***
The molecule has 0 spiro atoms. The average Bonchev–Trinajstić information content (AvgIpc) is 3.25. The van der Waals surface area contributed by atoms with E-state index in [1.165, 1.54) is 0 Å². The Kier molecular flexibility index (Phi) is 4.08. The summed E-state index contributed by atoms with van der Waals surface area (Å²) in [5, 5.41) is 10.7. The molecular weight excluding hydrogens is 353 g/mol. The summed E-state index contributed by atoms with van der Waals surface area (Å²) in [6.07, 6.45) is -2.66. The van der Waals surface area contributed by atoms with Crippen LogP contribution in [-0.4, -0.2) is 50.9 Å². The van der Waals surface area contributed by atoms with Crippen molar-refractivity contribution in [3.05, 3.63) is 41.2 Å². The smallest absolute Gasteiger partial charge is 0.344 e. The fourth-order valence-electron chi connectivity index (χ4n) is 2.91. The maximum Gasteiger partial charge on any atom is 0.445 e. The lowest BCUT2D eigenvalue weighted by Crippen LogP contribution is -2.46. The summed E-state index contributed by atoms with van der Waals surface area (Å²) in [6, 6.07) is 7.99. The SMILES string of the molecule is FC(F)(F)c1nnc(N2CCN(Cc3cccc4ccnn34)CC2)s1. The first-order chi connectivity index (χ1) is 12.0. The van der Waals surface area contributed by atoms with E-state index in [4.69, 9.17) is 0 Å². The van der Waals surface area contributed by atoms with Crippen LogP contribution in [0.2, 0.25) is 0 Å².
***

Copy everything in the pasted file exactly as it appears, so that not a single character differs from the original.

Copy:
The molecule has 0 spiro atoms. The average Bonchev–Trinajstić information content (AvgIpc) is 3.25. The van der Waals surface area contributed by atoms with E-state index in [1.165, 1.54) is 0 Å². The Kier molecular flexibility index (Phi) is 4.08. The summed E-state index contributed by atoms with van der Waals surface area (Å²) in [5, 5.41) is 10.7. The molecular weight excluding hydrogens is 353 g/mol. The summed E-state index contributed by atoms with van der Waals surface area (Å²) in [6.07, 6.45) is -2.66. The van der Waals surface area contributed by atoms with Crippen LogP contribution in [-0.4, -0.2) is 50.9 Å². The van der Waals surface area contributed by atoms with Crippen molar-refractivity contribution in [3.05, 3.63) is 41.2 Å². The smallest absolute Gasteiger partial charge is 0.344 e. The fourth-order valence-electron chi connectivity index (χ4n) is 2.91. The maximum Gasteiger partial charge on any atom is 0.445 e. The lowest BCUT2D eigenvalue weighted by Crippen LogP contribution is -2.46. The summed E-state index contributed by atoms with van der Waals surface area (Å²) in [6, 6.07) is 7.99. The SMILES string of the molecule is FC(F)(F)c1nnc(N2CCN(Cc3cccc4ccnn34)CC2)s1. The first-order chi connectivity index (χ1) is 12.0. The van der Waals surface area contributed by atoms with E-state index in [4.69, 9.17) is 0 Å². The van der Waals surface area contributed by atoms with Crippen LogP contribution in [0.2, 0.25) is 0 Å².